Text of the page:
I learn about the importance of a person’s lunar return in trying to conceive a child. For all that millennials love to talk about astrology, we are not interested in babies. We assume we are the last generation; any new babies will soon be distributed by Amazon, and we are trying very hard not to engage in any form of corporatism. Better to opt out now.
I go around as lazy and apathetic as any of us, half the time, but I secretly want to believe we are part of history. I secretly want to believe in a life cycle, that scourge brought on by the Baby Boomers.
The book about Wiccan sex that I find outside the organic grocery store cites a case study in which a young man named Dustin’s sperm count tripled during his lunar return.
Over breakfast, I mention this to my husband. We are eating cruffins (if you didn’t know, they are a trendy cross between croissants and muffins) and listening to an article about Rachel Carson, read aloud by a voice actor so we don’t even have to read it. Rachel Carson is the marine biologist who wrote Silent Spring, and warned us all about DDT, back in the sixties. She believed we are all connected, and were before the internet. She introduced that chemical-crazy generation to the idea of ecosystems.
At least they were concerned back then. They listened, for a while. Birdwatching housewives wrote to the newspapers. Our news sites report that in fifteen or twenty years, human pregnancy might be as rare as the pregnancies of right whales. Reporters muse about how already, it seems surprisingly difficult for those few young Luddite couples anachronistically trying to start a family. My peers scoff at their naiveté. Don’t they know the human race is doomed?
We have been trying to get pregnant for approximately seven months and three-quarters.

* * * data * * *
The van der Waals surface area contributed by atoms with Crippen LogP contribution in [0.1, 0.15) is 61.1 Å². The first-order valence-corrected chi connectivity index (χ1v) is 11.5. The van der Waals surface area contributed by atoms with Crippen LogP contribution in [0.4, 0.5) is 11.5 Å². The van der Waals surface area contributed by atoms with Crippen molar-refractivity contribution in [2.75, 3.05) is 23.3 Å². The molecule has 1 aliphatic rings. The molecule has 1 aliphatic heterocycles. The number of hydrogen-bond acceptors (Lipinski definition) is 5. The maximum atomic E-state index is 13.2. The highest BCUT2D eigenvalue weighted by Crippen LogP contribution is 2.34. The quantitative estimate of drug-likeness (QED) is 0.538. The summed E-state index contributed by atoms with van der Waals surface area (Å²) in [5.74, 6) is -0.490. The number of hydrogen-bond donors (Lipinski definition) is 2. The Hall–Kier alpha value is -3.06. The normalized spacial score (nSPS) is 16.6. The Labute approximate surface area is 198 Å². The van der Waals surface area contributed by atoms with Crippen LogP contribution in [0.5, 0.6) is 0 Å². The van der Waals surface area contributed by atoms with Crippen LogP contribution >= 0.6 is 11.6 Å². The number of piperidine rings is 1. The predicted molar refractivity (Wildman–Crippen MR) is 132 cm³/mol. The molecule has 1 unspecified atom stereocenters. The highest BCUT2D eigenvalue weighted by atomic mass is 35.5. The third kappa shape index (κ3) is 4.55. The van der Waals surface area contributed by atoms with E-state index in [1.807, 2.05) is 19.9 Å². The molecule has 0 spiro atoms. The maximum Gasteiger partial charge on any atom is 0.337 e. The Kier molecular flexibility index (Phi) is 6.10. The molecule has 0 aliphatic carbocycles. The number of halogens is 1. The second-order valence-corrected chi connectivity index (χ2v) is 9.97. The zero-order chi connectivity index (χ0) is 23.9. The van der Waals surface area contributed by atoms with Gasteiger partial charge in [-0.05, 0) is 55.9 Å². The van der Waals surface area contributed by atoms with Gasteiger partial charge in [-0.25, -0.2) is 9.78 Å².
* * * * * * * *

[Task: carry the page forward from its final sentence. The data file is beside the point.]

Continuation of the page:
Engrossed in Witch in the Bedroom, I am sad to realize I do not know what phase the moon is in, much less the phase of my own lunar return. For all that I protect and revere the cycle that just so happens to match exactly the 29-day lunar cycle, for all that I get a thrill when I see the blood from my own body, for all that I dump my diva cup into my houseplants, for all that my friends might call me a good plant mom, I can’t remember the last time I looked at the moon.
The witch author explains that having sex with a man during my lunar return will prompt spontaneous ovulation. My woman’s body, which is supposed to be a societal construct, will respond to the man’s body by laying an egg and the result will be the child I want, that my society refuses to construct. I am too politically incorrect to live.
At the organic grocery store I rush from the free-range eggs to the foil packages of three kale chips each, veering wildly across the aisle between joy and grief, laughing at the rich people and realizing I am one of them.
The chard at this grocery store comes hermetically sealed in plastic sturdy enough to transport water from a distant well. Perhaps we find it exciting to think we are coming to this.